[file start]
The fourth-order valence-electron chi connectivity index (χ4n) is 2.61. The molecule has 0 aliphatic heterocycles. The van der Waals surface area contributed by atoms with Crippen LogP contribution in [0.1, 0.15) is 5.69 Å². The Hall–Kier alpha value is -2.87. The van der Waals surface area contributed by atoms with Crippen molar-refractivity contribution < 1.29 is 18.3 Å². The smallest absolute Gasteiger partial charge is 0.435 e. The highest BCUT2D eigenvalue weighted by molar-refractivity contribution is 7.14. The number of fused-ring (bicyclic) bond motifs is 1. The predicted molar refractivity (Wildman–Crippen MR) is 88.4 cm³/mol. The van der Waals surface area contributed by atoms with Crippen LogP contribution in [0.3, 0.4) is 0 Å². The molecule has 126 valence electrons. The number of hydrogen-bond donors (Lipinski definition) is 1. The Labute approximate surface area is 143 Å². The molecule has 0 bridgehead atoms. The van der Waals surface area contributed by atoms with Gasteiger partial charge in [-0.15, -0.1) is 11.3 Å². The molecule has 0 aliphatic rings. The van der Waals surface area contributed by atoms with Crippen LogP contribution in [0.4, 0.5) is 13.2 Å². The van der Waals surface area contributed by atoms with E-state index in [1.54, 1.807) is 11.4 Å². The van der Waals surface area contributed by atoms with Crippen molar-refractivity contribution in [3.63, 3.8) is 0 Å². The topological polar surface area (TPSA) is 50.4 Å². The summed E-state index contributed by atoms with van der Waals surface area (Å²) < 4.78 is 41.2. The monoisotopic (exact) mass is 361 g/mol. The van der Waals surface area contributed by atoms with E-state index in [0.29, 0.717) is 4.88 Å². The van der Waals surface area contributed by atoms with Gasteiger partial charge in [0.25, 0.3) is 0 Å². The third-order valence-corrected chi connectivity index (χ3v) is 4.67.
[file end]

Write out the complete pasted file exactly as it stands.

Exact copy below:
The fourth-order valence-electron chi connectivity index (χ4n) is 2.61. The molecule has 0 aliphatic heterocycles. The van der Waals surface area contributed by atoms with Crippen LogP contribution in [0.1, 0.15) is 5.69 Å². The Hall–Kier alpha value is -2.87. The van der Waals surface area contributed by atoms with Crippen molar-refractivity contribution < 1.29 is 18.3 Å². The smallest absolute Gasteiger partial charge is 0.435 e. The highest BCUT2D eigenvalue weighted by molar-refractivity contribution is 7.14. The number of fused-ring (bicyclic) bond motifs is 1. The predicted molar refractivity (Wildman–Crippen MR) is 88.4 cm³/mol. The van der Waals surface area contributed by atoms with Crippen LogP contribution in [0.3, 0.4) is 0 Å². The molecule has 126 valence electrons. The number of hydrogen-bond donors (Lipinski definition) is 1. The Labute approximate surface area is 143 Å². The molecule has 0 bridgehead atoms. The van der Waals surface area contributed by atoms with Gasteiger partial charge in [-0.15, -0.1) is 11.3 Å². The molecule has 0 aliphatic rings. The van der Waals surface area contributed by atoms with Crippen LogP contribution in [0.4, 0.5) is 13.2 Å². The van der Waals surface area contributed by atoms with E-state index in [1.54, 1.807) is 11.4 Å². The van der Waals surface area contributed by atoms with Crippen molar-refractivity contribution in [3.63, 3.8) is 0 Å². The topological polar surface area (TPSA) is 50.4 Å². The summed E-state index contributed by atoms with van der Waals surface area (Å²) < 4.78 is 41.2. The monoisotopic (exact) mass is 361 g/mol. The van der Waals surface area contributed by atoms with E-state index in [0.29, 0.717) is 4.88 Å². The van der Waals surface area contributed by atoms with Gasteiger partial charge in [0.25, 0.3) is 0 Å². The third-order valence-corrected chi connectivity index (χ3v) is 4.67.